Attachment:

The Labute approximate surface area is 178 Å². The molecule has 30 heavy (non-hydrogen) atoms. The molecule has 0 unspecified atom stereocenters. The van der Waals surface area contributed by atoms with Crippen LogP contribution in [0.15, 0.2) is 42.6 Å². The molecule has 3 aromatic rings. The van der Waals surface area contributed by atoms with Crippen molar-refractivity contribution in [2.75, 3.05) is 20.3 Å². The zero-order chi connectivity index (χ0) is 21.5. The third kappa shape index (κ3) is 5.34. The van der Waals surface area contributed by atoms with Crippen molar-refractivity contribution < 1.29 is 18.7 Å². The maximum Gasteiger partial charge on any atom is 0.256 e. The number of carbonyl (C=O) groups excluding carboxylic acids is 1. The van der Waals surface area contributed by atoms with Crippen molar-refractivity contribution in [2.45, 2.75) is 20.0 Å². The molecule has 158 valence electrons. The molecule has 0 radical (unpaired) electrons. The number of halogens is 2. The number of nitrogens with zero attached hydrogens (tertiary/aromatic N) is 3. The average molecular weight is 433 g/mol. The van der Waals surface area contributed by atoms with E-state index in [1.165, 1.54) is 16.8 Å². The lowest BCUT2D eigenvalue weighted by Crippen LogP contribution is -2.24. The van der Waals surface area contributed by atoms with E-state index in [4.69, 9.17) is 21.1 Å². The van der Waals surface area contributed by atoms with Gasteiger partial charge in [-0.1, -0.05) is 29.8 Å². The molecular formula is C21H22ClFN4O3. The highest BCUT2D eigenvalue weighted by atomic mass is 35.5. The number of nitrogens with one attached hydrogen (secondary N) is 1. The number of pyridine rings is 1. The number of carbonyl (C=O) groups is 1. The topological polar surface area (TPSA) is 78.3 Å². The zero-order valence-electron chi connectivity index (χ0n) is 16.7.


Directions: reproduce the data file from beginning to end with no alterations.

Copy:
The Labute approximate surface area is 178 Å². The molecule has 30 heavy (non-hydrogen) atoms. The molecule has 0 unspecified atom stereocenters. The van der Waals surface area contributed by atoms with Crippen LogP contribution in [0.15, 0.2) is 42.6 Å². The molecule has 3 aromatic rings. The van der Waals surface area contributed by atoms with Crippen molar-refractivity contribution in [2.75, 3.05) is 20.3 Å². The zero-order chi connectivity index (χ0) is 21.5. The third kappa shape index (κ3) is 5.34. The van der Waals surface area contributed by atoms with Crippen molar-refractivity contribution < 1.29 is 18.7 Å². The maximum Gasteiger partial charge on any atom is 0.256 e. The number of carbonyl (C=O) groups excluding carboxylic acids is 1. The van der Waals surface area contributed by atoms with Crippen molar-refractivity contribution in [2.45, 2.75) is 20.0 Å². The molecule has 158 valence electrons. The molecule has 0 radical (unpaired) electrons. The number of halogens is 2. The number of nitrogens with zero attached hydrogens (tertiary/aromatic N) is 3. The average molecular weight is 433 g/mol. The van der Waals surface area contributed by atoms with E-state index in [1.165, 1.54) is 16.8 Å². The lowest BCUT2D eigenvalue weighted by Crippen LogP contribution is -2.24. The van der Waals surface area contributed by atoms with E-state index in [4.69, 9.17) is 21.1 Å². The van der Waals surface area contributed by atoms with Gasteiger partial charge in [-0.1, -0.05) is 29.8 Å². The molecular formula is C21H22ClFN4O3. The highest BCUT2D eigenvalue weighted by atomic mass is 35.5. The number of nitrogens with one attached hydrogen (secondary N) is 1. The number of pyridine rings is 1. The number of carbonyl (C=O) groups is 1. The topological polar surface area (TPSA) is 78.3 Å². The zero-order valence-electron chi connectivity index (χ0n) is 16.7.